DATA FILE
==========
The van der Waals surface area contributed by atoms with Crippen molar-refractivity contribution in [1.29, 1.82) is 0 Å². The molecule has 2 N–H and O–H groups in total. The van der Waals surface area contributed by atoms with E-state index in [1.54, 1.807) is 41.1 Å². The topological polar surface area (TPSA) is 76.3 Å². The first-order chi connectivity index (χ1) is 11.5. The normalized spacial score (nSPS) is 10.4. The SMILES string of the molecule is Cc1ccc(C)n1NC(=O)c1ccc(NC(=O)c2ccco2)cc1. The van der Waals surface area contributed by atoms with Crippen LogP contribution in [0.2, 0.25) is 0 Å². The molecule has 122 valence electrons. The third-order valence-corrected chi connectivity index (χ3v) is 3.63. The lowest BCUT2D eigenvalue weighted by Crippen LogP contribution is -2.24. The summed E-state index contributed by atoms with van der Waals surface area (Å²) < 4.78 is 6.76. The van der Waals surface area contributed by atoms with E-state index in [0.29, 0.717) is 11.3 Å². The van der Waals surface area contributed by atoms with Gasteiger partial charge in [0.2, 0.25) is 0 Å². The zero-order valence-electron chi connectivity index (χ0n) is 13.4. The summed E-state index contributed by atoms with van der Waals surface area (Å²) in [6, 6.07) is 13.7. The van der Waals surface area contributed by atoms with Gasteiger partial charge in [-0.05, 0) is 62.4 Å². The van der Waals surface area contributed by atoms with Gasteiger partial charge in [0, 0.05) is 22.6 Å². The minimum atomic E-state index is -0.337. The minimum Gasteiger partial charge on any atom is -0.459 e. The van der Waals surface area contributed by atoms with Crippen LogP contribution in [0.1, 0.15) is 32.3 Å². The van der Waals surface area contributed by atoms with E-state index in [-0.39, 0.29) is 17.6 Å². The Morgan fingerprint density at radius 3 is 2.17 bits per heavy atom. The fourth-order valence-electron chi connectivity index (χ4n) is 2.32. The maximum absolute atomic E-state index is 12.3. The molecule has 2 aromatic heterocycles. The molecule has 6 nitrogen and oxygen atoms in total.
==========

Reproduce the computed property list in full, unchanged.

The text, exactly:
The van der Waals surface area contributed by atoms with Crippen molar-refractivity contribution in [1.29, 1.82) is 0 Å². The molecule has 2 N–H and O–H groups in total. The van der Waals surface area contributed by atoms with E-state index in [1.54, 1.807) is 41.1 Å². The topological polar surface area (TPSA) is 76.3 Å². The first-order chi connectivity index (χ1) is 11.5. The normalized spacial score (nSPS) is 10.4. The SMILES string of the molecule is Cc1ccc(C)n1NC(=O)c1ccc(NC(=O)c2ccco2)cc1. The van der Waals surface area contributed by atoms with Crippen LogP contribution in [0.2, 0.25) is 0 Å². The molecule has 122 valence electrons. The third-order valence-corrected chi connectivity index (χ3v) is 3.63. The lowest BCUT2D eigenvalue weighted by Crippen LogP contribution is -2.24. The summed E-state index contributed by atoms with van der Waals surface area (Å²) < 4.78 is 6.76. The van der Waals surface area contributed by atoms with E-state index in [0.29, 0.717) is 11.3 Å². The van der Waals surface area contributed by atoms with Gasteiger partial charge in [0.2, 0.25) is 0 Å². The zero-order valence-electron chi connectivity index (χ0n) is 13.4. The summed E-state index contributed by atoms with van der Waals surface area (Å²) in [6, 6.07) is 13.7. The van der Waals surface area contributed by atoms with Gasteiger partial charge in [-0.05, 0) is 62.4 Å². The van der Waals surface area contributed by atoms with Gasteiger partial charge in [0, 0.05) is 22.6 Å². The minimum atomic E-state index is -0.337. The minimum Gasteiger partial charge on any atom is -0.459 e. The van der Waals surface area contributed by atoms with Crippen LogP contribution in [0.1, 0.15) is 32.3 Å². The van der Waals surface area contributed by atoms with E-state index in [-0.39, 0.29) is 17.6 Å². The Morgan fingerprint density at radius 3 is 2.17 bits per heavy atom. The fourth-order valence-electron chi connectivity index (χ4n) is 2.32. The maximum absolute atomic E-state index is 12.3. The molecule has 2 aromatic heterocycles. The molecule has 6 nitrogen and oxygen atoms in total.